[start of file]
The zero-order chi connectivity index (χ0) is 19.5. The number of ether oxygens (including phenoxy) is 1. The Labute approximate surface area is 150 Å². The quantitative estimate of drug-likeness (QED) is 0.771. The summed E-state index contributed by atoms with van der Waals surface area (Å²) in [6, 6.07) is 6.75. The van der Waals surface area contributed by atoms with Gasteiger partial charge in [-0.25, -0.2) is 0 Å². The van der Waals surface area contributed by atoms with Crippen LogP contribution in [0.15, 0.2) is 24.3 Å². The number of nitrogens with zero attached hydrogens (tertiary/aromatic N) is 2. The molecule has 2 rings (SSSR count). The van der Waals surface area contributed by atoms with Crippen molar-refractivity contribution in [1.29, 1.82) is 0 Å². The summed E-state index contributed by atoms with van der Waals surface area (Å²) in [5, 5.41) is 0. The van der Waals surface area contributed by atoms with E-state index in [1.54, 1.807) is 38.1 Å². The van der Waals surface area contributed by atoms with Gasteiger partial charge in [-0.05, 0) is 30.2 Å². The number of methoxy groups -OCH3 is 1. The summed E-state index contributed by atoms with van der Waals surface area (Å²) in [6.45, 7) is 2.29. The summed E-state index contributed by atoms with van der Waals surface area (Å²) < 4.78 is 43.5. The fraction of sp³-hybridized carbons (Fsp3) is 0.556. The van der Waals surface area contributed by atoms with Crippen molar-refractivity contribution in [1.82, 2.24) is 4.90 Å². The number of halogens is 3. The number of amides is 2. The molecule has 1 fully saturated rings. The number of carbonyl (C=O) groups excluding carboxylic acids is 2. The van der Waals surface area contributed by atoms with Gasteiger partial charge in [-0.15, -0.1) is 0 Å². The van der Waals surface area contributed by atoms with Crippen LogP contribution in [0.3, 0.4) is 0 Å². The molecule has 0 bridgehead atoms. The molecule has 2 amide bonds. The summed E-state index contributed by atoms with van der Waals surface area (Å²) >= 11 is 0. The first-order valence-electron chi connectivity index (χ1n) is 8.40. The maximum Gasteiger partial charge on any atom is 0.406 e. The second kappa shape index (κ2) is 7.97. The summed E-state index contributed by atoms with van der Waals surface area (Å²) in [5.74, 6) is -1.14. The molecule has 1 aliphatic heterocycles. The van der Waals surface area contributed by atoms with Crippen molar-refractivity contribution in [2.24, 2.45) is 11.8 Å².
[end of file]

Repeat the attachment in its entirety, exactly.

The zero-order chi connectivity index (χ0) is 19.5. The number of ether oxygens (including phenoxy) is 1. The Labute approximate surface area is 150 Å². The quantitative estimate of drug-likeness (QED) is 0.771. The summed E-state index contributed by atoms with van der Waals surface area (Å²) in [6, 6.07) is 6.75. The van der Waals surface area contributed by atoms with Gasteiger partial charge in [-0.25, -0.2) is 0 Å². The van der Waals surface area contributed by atoms with Crippen LogP contribution in [0.15, 0.2) is 24.3 Å². The number of nitrogens with zero attached hydrogens (tertiary/aromatic N) is 2. The molecule has 2 rings (SSSR count). The van der Waals surface area contributed by atoms with Crippen molar-refractivity contribution in [1.29, 1.82) is 0 Å². The summed E-state index contributed by atoms with van der Waals surface area (Å²) in [5, 5.41) is 0. The van der Waals surface area contributed by atoms with E-state index in [1.54, 1.807) is 38.1 Å². The van der Waals surface area contributed by atoms with Gasteiger partial charge in [-0.05, 0) is 30.2 Å². The number of methoxy groups -OCH3 is 1. The summed E-state index contributed by atoms with van der Waals surface area (Å²) in [6.45, 7) is 2.29. The summed E-state index contributed by atoms with van der Waals surface area (Å²) < 4.78 is 43.5. The fraction of sp³-hybridized carbons (Fsp3) is 0.556. The van der Waals surface area contributed by atoms with Crippen molar-refractivity contribution in [1.82, 2.24) is 4.90 Å². The number of halogens is 3. The number of amides is 2. The molecule has 1 fully saturated rings. The number of carbonyl (C=O) groups excluding carboxylic acids is 2. The van der Waals surface area contributed by atoms with Gasteiger partial charge in [-0.15, -0.1) is 0 Å². The van der Waals surface area contributed by atoms with Crippen LogP contribution in [0.3, 0.4) is 0 Å². The molecule has 0 bridgehead atoms. The molecule has 2 amide bonds. The summed E-state index contributed by atoms with van der Waals surface area (Å²) >= 11 is 0. The first-order valence-electron chi connectivity index (χ1n) is 8.40. The maximum Gasteiger partial charge on any atom is 0.406 e. The second kappa shape index (κ2) is 7.97. The summed E-state index contributed by atoms with van der Waals surface area (Å²) in [5.74, 6) is -1.14. The molecule has 1 aliphatic heterocycles. The van der Waals surface area contributed by atoms with Crippen molar-refractivity contribution in [2.24, 2.45) is 11.8 Å².